Sri Lanka's Wanindu Hasaranga (16) was the only bowler to take more wickets in the tournament than Zampa, who also recorded the best figures in a single game (5-19).

"[Zampa was the] player of the tournament for me, controlled the game, got big wickets, super player," Finch said after the game. 

"Can't believe people wrote [Warner] off a couple of weeks ago, it was almost like poking the bear. Mitch Marsh, what a way to start, put pressure on from the start.

"Matt Wade came in under an injury cloud and got the job done. He came in in the semi-final alongside Marcus Stoinis and did the business."

Finch revelled in Australia's historic triumph and pointed to their eight-wicket victory over Bangladesh on November 4 as the turning point for their successful campaign.

"This is huge, to be the first Australia team to [win the T20 World Cup]," Finch continued. "So proud of how the guys went about the campaign.

"[The Bangladesh game certainly was the turning point], backs were against the wall. We had to fight and certainly did that, had some great team and individual performances."

Kane Williamson conceded Australia did not give New Zealand any leeway as Aaron Finch's side cruised to their maiden T20 World Cup crown.

Williamson, who was dropped on 21 by Josh Hazlewood, struck 85 from just 45 balls to guide his side to 172-4 from their 20-over allocation in Sunday's final.

That was the joint-highest score in a T20 World Cup final – along with Marlon Samuels' knock against England in 2016 – and the fastest-half century ever scored in the showpiece of the competition.

However, Williamson held those records for a short time as Mitchell Marsh, who blasted his first ball over square leg for six, delivered a brutal unbeaten 77 from 50 deliveries to see Australia over the line.

After Australia completed their second magnificent run chase in four days, following victory over Pakistan in the semi-final, Williamson admitted New Zealand's trans-Tasman rivals never gave his side a chance in the chase.

"We were trying to get a bit of a platform and the surface was holding a platform," Williamson said during his post-match interview on the field.

"We got what we thought at the halfway stage was a good total, but it was chased superbly by Australia.

"We made every effort to get a good total. Guys came out and committed to their plans. We weren't far away but having said that, credit to the way Australia chased that total. They did not give us an inch.

"I'm really proud of our teams efforts throughout the tournaments. We came here and gave it our best shot, but it wasn't good enough tonight."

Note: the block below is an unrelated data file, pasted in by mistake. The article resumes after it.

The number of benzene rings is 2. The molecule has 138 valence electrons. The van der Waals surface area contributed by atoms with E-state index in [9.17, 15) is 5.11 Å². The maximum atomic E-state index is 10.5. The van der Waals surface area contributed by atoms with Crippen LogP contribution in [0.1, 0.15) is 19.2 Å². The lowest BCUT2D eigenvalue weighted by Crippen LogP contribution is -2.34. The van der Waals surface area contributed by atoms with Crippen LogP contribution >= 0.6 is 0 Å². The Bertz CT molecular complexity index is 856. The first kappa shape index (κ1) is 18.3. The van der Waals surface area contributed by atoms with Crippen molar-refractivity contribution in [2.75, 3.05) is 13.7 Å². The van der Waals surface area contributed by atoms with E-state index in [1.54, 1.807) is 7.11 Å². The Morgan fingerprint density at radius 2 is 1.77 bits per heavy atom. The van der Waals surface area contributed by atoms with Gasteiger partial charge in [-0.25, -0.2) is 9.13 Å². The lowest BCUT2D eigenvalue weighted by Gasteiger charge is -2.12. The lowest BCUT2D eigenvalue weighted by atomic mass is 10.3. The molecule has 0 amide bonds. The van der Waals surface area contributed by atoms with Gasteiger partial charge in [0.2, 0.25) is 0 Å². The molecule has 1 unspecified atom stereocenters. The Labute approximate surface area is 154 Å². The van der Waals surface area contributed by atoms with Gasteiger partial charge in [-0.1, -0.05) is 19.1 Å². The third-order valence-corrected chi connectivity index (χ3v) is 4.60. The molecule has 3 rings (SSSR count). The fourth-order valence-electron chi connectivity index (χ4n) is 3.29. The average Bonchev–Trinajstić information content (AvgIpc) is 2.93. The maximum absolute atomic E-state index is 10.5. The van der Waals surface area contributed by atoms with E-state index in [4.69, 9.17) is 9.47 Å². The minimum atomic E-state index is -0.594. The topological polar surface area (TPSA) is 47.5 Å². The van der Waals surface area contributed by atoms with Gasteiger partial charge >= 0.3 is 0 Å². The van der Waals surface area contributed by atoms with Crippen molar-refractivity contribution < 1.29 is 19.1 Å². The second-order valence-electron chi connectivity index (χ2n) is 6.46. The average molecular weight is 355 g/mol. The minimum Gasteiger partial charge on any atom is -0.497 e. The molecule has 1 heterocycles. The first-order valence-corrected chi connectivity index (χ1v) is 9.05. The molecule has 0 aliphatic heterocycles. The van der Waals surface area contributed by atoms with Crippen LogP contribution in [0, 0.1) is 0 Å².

Trent Boult, whose figures of 2-18 proved in vain, provided New Zealand with the briefest glimmer of hope when he bowled David Warner (53) in the 13th over.

But Williamson appreciated that Australia were a class above as he looked back on yet another final loss, previously losing to England in the 2019 World Cup.

"Australia are a team full of amazing players," he added. "Today they really turned it on.

"We finish this campaign and such is life in the international schedule is you move your focus. No doubt we're feeling this one a little bit.

"We had high hopes coming into the game. It's never nice. You sign up to these sort of things. It's just a shame we couldn't get the job done tonight."

Mitch Marsh reflected on an "amazing six weeks" after he made a record-breaking unbeaten half-century as Australia beat New Zealand by eight wickets to win a maiden T20 World Cup title.

Australia pulled off another outstanding run chase to beat their trans-Tasman rivals at Dubai International Stadium, where Kane Williamson's outstanding 85 off 48 balls proved to be in vain.

The Black Caps posted 172-4 thanks to Williamson's masterclass, the skipper's knock equalling Marlon Samuels' record score in a T20 World Cup final for West Indies in their victory over England five years ago.

Australia cruised to their target with seven balls to spare, player of the tournament David Warner (53 from 38 balls) and Marsh starring with the bat.

Marsh finished unbeaten 77 not out off 50 balls, breaking a record Williamson had set earlier by making the fastest fifty in a T20 World Cup final from just 31 deliveries. 

The all-rounder has never really fulfilled his potential at international level due to injuries, but showed what he is capable on the big stage and revelled in a historic evening for Australia.

Man of the match Marsh said during the post-match interview: "I don't really have words, what an amazing six weeks with this group. Love them to death. World champs."

 

Marsh hit the first ball he faced for six, putting Mitchell Santner into the stand, and cleared the rope another three times, as well as hitting a further six boundaries.

He relished the opportunity to bat at number three and was determined to grasp his chance.

The 30-year-old said: "The coaching staff came up to me in the West Indies and said you're going to bat three for this tournament, and I jumped at it. I have the staff to thank for backing me and getting me up the top there.

"I just love playing for this team. I just wanted to get out there and have a presence, which big Marcus Stoinis always talks to me about. I can't believe it. It's unbelievable."